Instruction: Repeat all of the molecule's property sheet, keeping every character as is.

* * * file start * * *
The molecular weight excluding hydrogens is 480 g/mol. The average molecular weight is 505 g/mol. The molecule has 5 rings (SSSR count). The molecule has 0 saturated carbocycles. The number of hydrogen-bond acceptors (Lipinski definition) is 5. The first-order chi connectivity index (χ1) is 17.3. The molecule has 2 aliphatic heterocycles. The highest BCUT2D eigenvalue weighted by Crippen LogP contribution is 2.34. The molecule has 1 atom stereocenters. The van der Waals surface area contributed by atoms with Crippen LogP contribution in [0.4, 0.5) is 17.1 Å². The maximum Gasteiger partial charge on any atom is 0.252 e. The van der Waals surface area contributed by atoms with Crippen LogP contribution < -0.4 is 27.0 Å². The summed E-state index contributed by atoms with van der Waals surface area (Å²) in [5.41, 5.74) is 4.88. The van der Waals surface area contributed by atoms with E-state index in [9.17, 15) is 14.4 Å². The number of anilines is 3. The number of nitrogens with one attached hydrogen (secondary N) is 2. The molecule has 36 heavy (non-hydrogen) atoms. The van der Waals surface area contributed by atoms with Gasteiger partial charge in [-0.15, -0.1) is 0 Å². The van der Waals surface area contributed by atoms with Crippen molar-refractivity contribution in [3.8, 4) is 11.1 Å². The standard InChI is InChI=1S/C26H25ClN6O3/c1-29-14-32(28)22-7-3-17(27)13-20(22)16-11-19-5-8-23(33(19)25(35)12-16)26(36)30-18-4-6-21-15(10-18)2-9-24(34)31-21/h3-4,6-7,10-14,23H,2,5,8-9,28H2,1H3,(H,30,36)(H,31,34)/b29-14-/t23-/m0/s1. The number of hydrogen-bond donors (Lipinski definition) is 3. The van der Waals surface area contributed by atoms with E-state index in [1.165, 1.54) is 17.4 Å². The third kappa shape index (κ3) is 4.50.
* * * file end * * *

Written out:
The molecular weight excluding hydrogens is 480 g/mol. The average molecular weight is 505 g/mol. The molecule has 5 rings (SSSR count). The molecule has 0 saturated carbocycles. The number of hydrogen-bond acceptors (Lipinski definition) is 5. The first-order chi connectivity index (χ1) is 17.3. The molecule has 2 aliphatic heterocycles. The highest BCUT2D eigenvalue weighted by Crippen LogP contribution is 2.34. The molecule has 1 atom stereocenters. The van der Waals surface area contributed by atoms with Crippen LogP contribution in [0.4, 0.5) is 17.1 Å². The maximum Gasteiger partial charge on any atom is 0.252 e. The van der Waals surface area contributed by atoms with Crippen LogP contribution < -0.4 is 27.0 Å². The summed E-state index contributed by atoms with van der Waals surface area (Å²) in [5.41, 5.74) is 4.88. The van der Waals surface area contributed by atoms with E-state index in [9.17, 15) is 14.4 Å². The number of anilines is 3. The number of nitrogens with one attached hydrogen (secondary N) is 2. The molecule has 36 heavy (non-hydrogen) atoms. The van der Waals surface area contributed by atoms with Gasteiger partial charge in [-0.15, -0.1) is 0 Å². The van der Waals surface area contributed by atoms with Crippen molar-refractivity contribution in [3.8, 4) is 11.1 Å². The standard InChI is InChI=1S/C26H25ClN6O3/c1-29-14-32(28)22-7-3-17(27)13-20(22)16-11-19-5-8-23(33(19)25(35)12-16)26(36)30-18-4-6-21-15(10-18)2-9-24(34)31-21/h3-4,6-7,10-14,23H,2,5,8-9,28H2,1H3,(H,30,36)(H,31,34)/b29-14-/t23-/m0/s1. The number of hydrogen-bond donors (Lipinski definition) is 3. The van der Waals surface area contributed by atoms with E-state index in [1.165, 1.54) is 17.4 Å². The third kappa shape index (κ3) is 4.50.